I have diabetes and Chrohn's disease; any ideas on a diet that can work for both?

Amy Campbell


Actually, a “diet” for Crohn’s and a diet for diabetes can be quite similar in that both generally recommend eating three meals and two or three snacks each day. In terms of your Crohn’s, you likely will find out, if you haven’t already, which foods you can and cannot tolerate, based on symptoms or flare-ups. In general, foods to either limit or avoid for Crohn’s include alcoholic beverages, fatty and fried foods, carbonated beverages, milk (if you’re lactose intolerant), gas-forming foods (such as beans, lentils, cabbage, broccoli), spicy foods, raw vegetables, and nuts and seeds. Of course, everyone is different, so it may require some trial and error to learn what your body can tolerate. If you are having issues with cramping, pain, or diarrhea, sometimes a low residue diet is recommended. This means avoiding foods high in fiber (such as bran cereals and whole grain bread), vegetables, nuts, seeds and raw fruit. You may be able to resume eating these foods once your symptoms improve. In terms of your diabetes, what’s helpful is to aim to eat about the same amount of carbohydrate at your meals and snacks each day. Carbohydrate is found in bread, pasta, cereal, rice, fruits, milk, yogurt and desserts. Your “carb choices” may consist of white bread, white rice and applesauce, for example, if you have a flare-up of your Crohn’s. But on days when you are feeling well, you may be able to eat more fruits and vegetables. Keeping a food diary is helpful, both for your Crohn’s and your diabetes, as you’ll quickly learn how foods affect you. But given the challenges of having these two conditions, I’d encourage you to meet with a dietitian who can help you with a more specific eating plan, tailored to your needs. Ask your doctor for a referral.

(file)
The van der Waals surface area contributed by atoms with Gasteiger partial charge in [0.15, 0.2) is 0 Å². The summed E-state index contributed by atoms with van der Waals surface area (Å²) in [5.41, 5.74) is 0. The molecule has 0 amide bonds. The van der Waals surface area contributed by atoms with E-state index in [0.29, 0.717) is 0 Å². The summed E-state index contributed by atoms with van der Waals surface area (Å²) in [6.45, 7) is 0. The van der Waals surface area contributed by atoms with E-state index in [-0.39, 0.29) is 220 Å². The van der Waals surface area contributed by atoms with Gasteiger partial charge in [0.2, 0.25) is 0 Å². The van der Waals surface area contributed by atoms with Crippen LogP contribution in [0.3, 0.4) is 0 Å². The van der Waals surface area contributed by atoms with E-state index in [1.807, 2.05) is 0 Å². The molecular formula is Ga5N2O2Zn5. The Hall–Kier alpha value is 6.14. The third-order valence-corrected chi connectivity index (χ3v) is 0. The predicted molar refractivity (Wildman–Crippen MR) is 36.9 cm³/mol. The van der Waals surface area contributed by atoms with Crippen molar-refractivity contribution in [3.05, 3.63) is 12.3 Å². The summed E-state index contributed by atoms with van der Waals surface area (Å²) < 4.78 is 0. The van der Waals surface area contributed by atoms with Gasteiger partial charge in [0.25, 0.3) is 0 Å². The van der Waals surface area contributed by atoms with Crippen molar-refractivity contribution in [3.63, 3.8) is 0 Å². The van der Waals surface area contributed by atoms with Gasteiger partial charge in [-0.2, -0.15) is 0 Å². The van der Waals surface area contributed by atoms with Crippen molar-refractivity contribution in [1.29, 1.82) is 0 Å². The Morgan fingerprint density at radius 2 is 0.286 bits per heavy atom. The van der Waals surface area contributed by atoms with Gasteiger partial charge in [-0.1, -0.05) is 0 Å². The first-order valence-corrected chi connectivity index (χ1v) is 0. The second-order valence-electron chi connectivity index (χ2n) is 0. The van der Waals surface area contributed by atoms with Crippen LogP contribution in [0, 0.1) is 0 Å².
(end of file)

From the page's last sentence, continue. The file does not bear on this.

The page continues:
June 9, 2013 at 3:32 pm